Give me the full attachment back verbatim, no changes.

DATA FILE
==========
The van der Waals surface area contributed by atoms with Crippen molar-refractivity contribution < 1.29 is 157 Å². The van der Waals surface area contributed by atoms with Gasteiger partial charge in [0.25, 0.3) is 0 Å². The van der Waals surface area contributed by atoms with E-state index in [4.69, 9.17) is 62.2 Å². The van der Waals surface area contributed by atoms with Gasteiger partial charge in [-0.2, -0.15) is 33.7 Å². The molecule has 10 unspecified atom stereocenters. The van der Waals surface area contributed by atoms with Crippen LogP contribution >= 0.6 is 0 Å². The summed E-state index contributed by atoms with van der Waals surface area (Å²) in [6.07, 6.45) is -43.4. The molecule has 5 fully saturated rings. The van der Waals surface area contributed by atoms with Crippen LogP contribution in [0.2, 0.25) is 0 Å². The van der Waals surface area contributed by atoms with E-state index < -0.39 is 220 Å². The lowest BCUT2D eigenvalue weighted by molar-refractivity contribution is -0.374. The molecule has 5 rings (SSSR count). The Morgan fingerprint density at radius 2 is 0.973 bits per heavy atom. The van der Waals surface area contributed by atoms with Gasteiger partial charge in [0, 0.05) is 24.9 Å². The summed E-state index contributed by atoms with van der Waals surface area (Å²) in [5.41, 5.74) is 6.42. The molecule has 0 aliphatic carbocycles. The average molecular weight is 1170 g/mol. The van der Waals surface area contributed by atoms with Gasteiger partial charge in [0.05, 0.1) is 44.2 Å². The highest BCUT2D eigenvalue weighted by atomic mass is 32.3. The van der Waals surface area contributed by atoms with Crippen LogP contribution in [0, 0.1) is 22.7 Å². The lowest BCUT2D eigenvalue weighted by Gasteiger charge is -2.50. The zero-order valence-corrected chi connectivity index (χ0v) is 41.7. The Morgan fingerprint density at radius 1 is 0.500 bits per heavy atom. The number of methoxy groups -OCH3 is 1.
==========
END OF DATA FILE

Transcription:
The van der Waals surface area contributed by atoms with Crippen molar-refractivity contribution < 1.29 is 157 Å². The van der Waals surface area contributed by atoms with Gasteiger partial charge in [0.25, 0.3) is 0 Å². The van der Waals surface area contributed by atoms with E-state index in [4.69, 9.17) is 62.2 Å². The van der Waals surface area contributed by atoms with Gasteiger partial charge in [-0.2, -0.15) is 33.7 Å². The molecule has 10 unspecified atom stereocenters. The van der Waals surface area contributed by atoms with Crippen LogP contribution >= 0.6 is 0 Å². The summed E-state index contributed by atoms with van der Waals surface area (Å²) in [6.07, 6.45) is -43.4. The molecule has 5 fully saturated rings. The van der Waals surface area contributed by atoms with Crippen LogP contribution in [0.2, 0.25) is 0 Å². The van der Waals surface area contributed by atoms with E-state index < -0.39 is 220 Å². The lowest BCUT2D eigenvalue weighted by molar-refractivity contribution is -0.374. The molecule has 5 rings (SSSR count). The Morgan fingerprint density at radius 2 is 0.973 bits per heavy atom. The van der Waals surface area contributed by atoms with Gasteiger partial charge in [0, 0.05) is 24.9 Å². The summed E-state index contributed by atoms with van der Waals surface area (Å²) in [5.41, 5.74) is 6.42. The molecule has 0 aliphatic carbocycles. The average molecular weight is 1170 g/mol. The van der Waals surface area contributed by atoms with Gasteiger partial charge in [0.05, 0.1) is 44.2 Å². The highest BCUT2D eigenvalue weighted by atomic mass is 32.3. The van der Waals surface area contributed by atoms with Crippen LogP contribution in [0, 0.1) is 22.7 Å². The lowest BCUT2D eigenvalue weighted by Gasteiger charge is -2.50. The zero-order valence-corrected chi connectivity index (χ0v) is 41.7. The Morgan fingerprint density at radius 1 is 0.500 bits per heavy atom. The number of methoxy groups -OCH3 is 1.